Other obsessives put more skin in the game. In March 1938, a TWA flight vanished over the Sierra Nevadas. It was carrying only nine passengers, and it remained lost until June of the same year. A 24-year-old self-described "gold prospector" from Fresno, California named H.O. Collier, was the one who finally found it. He spent months discussing the flight with TWA officials and studying the charts, and then finally hiked alone into Yosemite National Park to find the wreckage.
Collier picked up a brief case bearing the initials of Henry M. Salisbury, 31, a TWA pilot who was a passenger on the flight from San Francisco to Los Angeles. He also picked up a pilot's cap, which belonged either to Pilot John D.Graves, 35, Palo Alto, or Co-Pilot C.W. Wallace, 29, San Francisco.
Then he hiked back out the twelve hours to the park ranger's office bearing his proof of a disaster resolved. Then H.O. Collier, whoever he was, vanishes from the record too.
There are other stories that more closely resemble the received image of lost planes we get from the hazier shades of pop culture memory. All the stories end bleakly, it seems, though not without flourishes that feel almost scripted:
In 1950, a missionary plane bearing 10 adults and 5 children that disappeared in the Colombian jungle and all the news media could offer was a report of an "Indian" who swore he'd found it, and that everyone in it was dead. In July 1953, messages scrawled in the Costa Rican sand gave brief hope of finding another lost plane, a Cessna bearing two American businessmen on holiday, which disappeared in July 1953 en route to Lima, Peru, from Nicaragua. But ultimately they weren't found either. Flares were sighted from a downed passenger jet in the Pacific 1957, but those who saw them were not sure if they were just shooting stars. (They did find parts of the wreckage, including its shoeless passengers, futilely wearing their life jackets, from that one.)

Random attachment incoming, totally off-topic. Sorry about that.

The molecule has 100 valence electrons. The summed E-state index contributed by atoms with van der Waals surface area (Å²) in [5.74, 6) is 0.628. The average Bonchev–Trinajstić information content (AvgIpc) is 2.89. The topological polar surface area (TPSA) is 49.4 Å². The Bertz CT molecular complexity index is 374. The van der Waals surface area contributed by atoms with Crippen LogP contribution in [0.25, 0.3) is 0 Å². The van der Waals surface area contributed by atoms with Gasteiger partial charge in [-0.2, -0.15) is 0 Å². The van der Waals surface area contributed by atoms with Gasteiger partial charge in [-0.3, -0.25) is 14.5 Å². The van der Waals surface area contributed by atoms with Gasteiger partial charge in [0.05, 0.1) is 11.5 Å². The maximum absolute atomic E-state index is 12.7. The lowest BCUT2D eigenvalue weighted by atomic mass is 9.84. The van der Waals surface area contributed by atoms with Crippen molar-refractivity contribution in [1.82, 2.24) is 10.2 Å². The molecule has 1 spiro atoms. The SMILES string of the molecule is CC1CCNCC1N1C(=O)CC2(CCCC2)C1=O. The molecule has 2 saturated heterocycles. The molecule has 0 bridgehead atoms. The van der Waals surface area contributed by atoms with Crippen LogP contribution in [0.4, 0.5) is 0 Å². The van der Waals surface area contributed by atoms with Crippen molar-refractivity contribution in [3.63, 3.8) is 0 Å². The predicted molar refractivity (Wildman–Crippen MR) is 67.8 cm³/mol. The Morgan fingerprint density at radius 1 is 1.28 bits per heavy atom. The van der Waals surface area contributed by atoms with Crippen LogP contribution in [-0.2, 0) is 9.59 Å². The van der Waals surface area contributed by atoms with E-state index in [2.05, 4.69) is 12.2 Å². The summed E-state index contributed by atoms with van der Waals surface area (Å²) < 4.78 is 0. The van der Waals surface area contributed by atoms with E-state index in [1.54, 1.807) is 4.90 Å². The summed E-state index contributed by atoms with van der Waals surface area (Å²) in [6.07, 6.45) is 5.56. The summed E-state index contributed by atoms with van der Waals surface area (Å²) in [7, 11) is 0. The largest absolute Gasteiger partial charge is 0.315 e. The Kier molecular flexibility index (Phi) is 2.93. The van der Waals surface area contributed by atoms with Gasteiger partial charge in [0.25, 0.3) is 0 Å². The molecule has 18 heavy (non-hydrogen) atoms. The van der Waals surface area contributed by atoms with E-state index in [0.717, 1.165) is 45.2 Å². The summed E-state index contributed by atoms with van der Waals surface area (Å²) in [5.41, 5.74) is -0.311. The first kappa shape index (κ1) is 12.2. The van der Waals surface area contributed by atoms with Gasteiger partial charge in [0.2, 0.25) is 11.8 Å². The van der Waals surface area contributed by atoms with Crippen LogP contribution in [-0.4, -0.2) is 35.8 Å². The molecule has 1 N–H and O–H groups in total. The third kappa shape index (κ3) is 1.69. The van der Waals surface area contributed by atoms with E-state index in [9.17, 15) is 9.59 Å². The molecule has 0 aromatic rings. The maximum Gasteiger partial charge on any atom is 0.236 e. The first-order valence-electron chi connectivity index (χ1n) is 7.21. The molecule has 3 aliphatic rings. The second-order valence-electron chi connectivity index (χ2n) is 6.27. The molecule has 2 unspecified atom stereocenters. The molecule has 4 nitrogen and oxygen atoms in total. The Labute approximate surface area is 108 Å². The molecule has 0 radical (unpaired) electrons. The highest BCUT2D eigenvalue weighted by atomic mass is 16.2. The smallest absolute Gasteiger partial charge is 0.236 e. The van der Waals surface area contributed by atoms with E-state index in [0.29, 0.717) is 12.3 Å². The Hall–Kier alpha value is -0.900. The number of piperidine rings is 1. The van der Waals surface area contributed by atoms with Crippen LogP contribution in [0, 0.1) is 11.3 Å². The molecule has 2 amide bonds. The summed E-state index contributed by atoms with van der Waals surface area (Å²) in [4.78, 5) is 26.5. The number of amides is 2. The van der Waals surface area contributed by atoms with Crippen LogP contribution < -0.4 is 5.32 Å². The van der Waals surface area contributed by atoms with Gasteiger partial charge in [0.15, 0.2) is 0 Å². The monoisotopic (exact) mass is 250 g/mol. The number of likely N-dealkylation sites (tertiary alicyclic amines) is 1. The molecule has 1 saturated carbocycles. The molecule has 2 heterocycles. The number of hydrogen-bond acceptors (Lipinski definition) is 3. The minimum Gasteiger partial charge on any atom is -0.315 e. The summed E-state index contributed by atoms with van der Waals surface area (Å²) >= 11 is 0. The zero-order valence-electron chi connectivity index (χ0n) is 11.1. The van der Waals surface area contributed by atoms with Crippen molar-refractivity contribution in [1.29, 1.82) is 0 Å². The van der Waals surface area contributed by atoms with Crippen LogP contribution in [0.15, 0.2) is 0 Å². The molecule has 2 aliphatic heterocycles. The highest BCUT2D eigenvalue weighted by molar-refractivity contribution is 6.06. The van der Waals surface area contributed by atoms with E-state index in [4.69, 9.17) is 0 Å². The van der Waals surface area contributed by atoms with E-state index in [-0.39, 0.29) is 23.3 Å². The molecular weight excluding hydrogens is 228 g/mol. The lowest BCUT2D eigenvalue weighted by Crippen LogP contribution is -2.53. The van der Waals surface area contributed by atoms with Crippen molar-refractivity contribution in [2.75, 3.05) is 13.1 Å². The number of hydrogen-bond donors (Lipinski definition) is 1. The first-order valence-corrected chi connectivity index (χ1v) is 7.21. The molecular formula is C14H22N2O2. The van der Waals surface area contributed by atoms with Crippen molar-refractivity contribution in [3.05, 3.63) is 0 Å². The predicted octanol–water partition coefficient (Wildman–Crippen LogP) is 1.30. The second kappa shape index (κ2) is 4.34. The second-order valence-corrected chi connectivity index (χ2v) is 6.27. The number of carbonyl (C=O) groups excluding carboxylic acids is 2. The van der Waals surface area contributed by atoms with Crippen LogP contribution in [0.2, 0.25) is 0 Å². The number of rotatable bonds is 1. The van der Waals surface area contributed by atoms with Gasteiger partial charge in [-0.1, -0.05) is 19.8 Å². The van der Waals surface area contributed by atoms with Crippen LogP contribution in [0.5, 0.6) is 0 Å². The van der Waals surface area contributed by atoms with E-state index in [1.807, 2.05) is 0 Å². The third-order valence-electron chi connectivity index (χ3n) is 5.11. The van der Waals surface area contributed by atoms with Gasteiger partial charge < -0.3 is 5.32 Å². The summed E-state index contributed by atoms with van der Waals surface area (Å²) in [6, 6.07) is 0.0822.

There are far fewer stories of actual rescue than there are small narrative embellishments like those.
None of this bears on the current lost plane either statistically or factually. You learn from it only that we have long lived in a world where planes disappear and weird and sometimes unexplainable bits of chaos are always reported in the aftermath. I guess that feels comforting this week, though not nearly as comforting, one imagines, as certainty would feel to the people who knew people on that plane.
Image by Jim Cooke.